Sorry! ##\xi## is the SO hamiltonian term and ##\eta## the rotational one. So for example ##\xi = <\nu_\Sigma|<\Sigma|H_{SO}|\Pi>|\nu_\Pi>## and ##\eta = <\nu_\Sigma|<\Sigma|H_{rot}|\Pi>|\nu_\Pi>##
Ok, so they actually use the vibrational averaging approach in the diabatic representation of the Pi and Sigma states.
 
  • #156
DrDu said:
Ok, so they actually use the vibrational averaging approach in the diabatic representation of the Pi and Sigma states.
I am pretty sure they are adiabatic. Here is a paper giving a theoretical description of the experimental results in the paper I previously mentioned and they explicitly say that the electronic curves are adiabatic.

But whether they are adiabatic or diabatic, I am not sure how that answers by question about the difference between the 2 approaches.
 
  • #157
Concerning the difference between first diagonalizing the hamiltonian and then do vibrational averaging and doing first vibrational averaging: The first possibility is quite hard and can also only be performed perturbationally. Analytical solutions are only available in favourable situations.
For example assuming that the vibrational Pi and Sigma states are all harmonic and only shifted relative to each other and that also the SO coupling depends at most linearly on R.
So if ##H=H_0 + \lambda H'##, where ##H'## results from the Spin-Orbit coupling,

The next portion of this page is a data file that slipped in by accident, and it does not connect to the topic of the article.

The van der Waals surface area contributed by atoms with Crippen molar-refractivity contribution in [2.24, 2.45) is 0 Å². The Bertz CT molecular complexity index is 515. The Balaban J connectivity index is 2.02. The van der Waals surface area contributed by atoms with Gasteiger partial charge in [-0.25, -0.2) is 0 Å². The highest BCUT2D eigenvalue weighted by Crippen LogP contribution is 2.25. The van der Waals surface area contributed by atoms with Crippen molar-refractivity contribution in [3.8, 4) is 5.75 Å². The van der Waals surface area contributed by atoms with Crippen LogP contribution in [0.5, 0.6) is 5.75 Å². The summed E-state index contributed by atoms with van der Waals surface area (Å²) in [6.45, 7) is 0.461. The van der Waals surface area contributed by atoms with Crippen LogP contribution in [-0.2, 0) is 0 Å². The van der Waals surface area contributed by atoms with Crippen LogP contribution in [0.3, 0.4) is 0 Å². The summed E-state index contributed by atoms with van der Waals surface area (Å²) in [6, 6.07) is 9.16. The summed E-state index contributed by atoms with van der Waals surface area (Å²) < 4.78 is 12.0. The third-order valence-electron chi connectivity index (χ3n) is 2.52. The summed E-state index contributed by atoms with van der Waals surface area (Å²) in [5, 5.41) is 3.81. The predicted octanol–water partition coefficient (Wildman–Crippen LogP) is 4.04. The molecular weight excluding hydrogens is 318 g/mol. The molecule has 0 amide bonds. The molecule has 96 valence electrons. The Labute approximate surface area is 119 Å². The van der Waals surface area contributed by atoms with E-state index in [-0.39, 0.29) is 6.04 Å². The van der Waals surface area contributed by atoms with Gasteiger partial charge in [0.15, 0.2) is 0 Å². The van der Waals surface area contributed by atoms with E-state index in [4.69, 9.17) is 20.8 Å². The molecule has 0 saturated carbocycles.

## H_0 =\omega a^+ a \sigma_0 + (\alpha+\beta (a+a^+))\sigma_z,####H' =(\gamma+ \delta(a+a^+))\sigma_x. ##

Where ##a## and ##a^+## are the usual HO anihilation and creation operators which can be expressed in terms of R and d/dR. ##\sigma_0## is the 2x2 unit matrix while the other sigmas are the usual Pauli matrices.

We now try to diagonalize ##H## via a unitary transformation
##\exp(-iS)H\exp(iS)## with

##S=\lambda S_1+ \lambda^2 S_2 \ldots##.
In first order

## i[H_0,S_1]=H'.##

This equation is trivial to solve in an eigenbasis of ##H_0##, i.e. using vibrational averaging.
To solve it in terms of R and d/dR, or equivalently in terms of a and ##a^+##,
we make for ##S_1## the ansatz

##
S_1=(p+qa+ra^+) \sigma_x +(s+ta+ua^+) \sigma_y
##

Evidently, the six coefficients p,q,r,s,t and u can be determined comparing terms on the left and right hand side of

## i[H_0,S_1]=H'.##

Now if ##\psi_0## is a zeroth order eigenstate, then

##
E= \frac{ <\psi_0| \exp(-i\lambda S_1)H\exp(i\lambda S_1)| \psi_0>}{<\psi_0| \psi_0>}
##

is the correct energy eigenvalue up to and including order ##\lambda^3##.

What I really want to say is that the non-commutability of the a and ##a^+## or of R and d/dR complicates the diagonalization of the hamiltonian considerably as compared to the case, were the terms depend only on R alone.